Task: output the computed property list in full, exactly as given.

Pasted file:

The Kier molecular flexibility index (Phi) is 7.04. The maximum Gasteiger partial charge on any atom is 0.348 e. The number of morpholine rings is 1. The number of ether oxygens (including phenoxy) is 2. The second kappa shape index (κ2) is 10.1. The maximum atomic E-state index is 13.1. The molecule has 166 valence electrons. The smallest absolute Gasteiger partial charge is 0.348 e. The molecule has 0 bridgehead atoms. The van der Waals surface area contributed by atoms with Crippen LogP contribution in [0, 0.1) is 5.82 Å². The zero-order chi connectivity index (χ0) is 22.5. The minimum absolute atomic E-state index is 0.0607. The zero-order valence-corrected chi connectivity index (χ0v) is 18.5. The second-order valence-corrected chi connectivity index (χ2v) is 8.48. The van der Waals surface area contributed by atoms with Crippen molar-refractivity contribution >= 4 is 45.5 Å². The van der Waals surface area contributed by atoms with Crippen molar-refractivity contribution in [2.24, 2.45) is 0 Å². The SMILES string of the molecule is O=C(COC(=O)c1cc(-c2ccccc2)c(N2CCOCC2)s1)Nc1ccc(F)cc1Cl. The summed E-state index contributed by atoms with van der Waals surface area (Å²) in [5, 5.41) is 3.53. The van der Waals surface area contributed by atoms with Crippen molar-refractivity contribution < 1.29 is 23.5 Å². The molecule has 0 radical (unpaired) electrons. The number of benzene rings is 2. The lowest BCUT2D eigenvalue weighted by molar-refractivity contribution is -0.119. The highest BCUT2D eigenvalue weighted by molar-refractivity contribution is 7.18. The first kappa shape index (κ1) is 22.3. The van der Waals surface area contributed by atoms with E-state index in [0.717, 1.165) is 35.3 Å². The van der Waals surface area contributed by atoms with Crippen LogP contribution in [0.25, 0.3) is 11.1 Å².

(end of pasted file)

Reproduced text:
The Kier molecular flexibility index (Phi) is 7.04. The maximum Gasteiger partial charge on any atom is 0.348 e. The number of morpholine rings is 1. The number of ether oxygens (including phenoxy) is 2. The second kappa shape index (κ2) is 10.1. The maximum atomic E-state index is 13.1. The molecule has 166 valence electrons. The smallest absolute Gasteiger partial charge is 0.348 e. The molecule has 0 bridgehead atoms. The van der Waals surface area contributed by atoms with Crippen LogP contribution in [0, 0.1) is 5.82 Å². The zero-order chi connectivity index (χ0) is 22.5. The minimum absolute atomic E-state index is 0.0607. The zero-order valence-corrected chi connectivity index (χ0v) is 18.5. The second-order valence-corrected chi connectivity index (χ2v) is 8.48. The van der Waals surface area contributed by atoms with Crippen molar-refractivity contribution >= 4 is 45.5 Å². The van der Waals surface area contributed by atoms with Crippen molar-refractivity contribution in [2.24, 2.45) is 0 Å². The SMILES string of the molecule is O=C(COC(=O)c1cc(-c2ccccc2)c(N2CCOCC2)s1)Nc1ccc(F)cc1Cl. The summed E-state index contributed by atoms with van der Waals surface area (Å²) in [5, 5.41) is 3.53. The van der Waals surface area contributed by atoms with Crippen molar-refractivity contribution < 1.29 is 23.5 Å². The molecule has 0 radical (unpaired) electrons. The number of benzene rings is 2. The lowest BCUT2D eigenvalue weighted by molar-refractivity contribution is -0.119. The highest BCUT2D eigenvalue weighted by molar-refractivity contribution is 7.18. The first kappa shape index (κ1) is 22.3. The van der Waals surface area contributed by atoms with E-state index in [0.717, 1.165) is 35.3 Å². The van der Waals surface area contributed by atoms with Crippen LogP contribution in [0.25, 0.3) is 11.1 Å².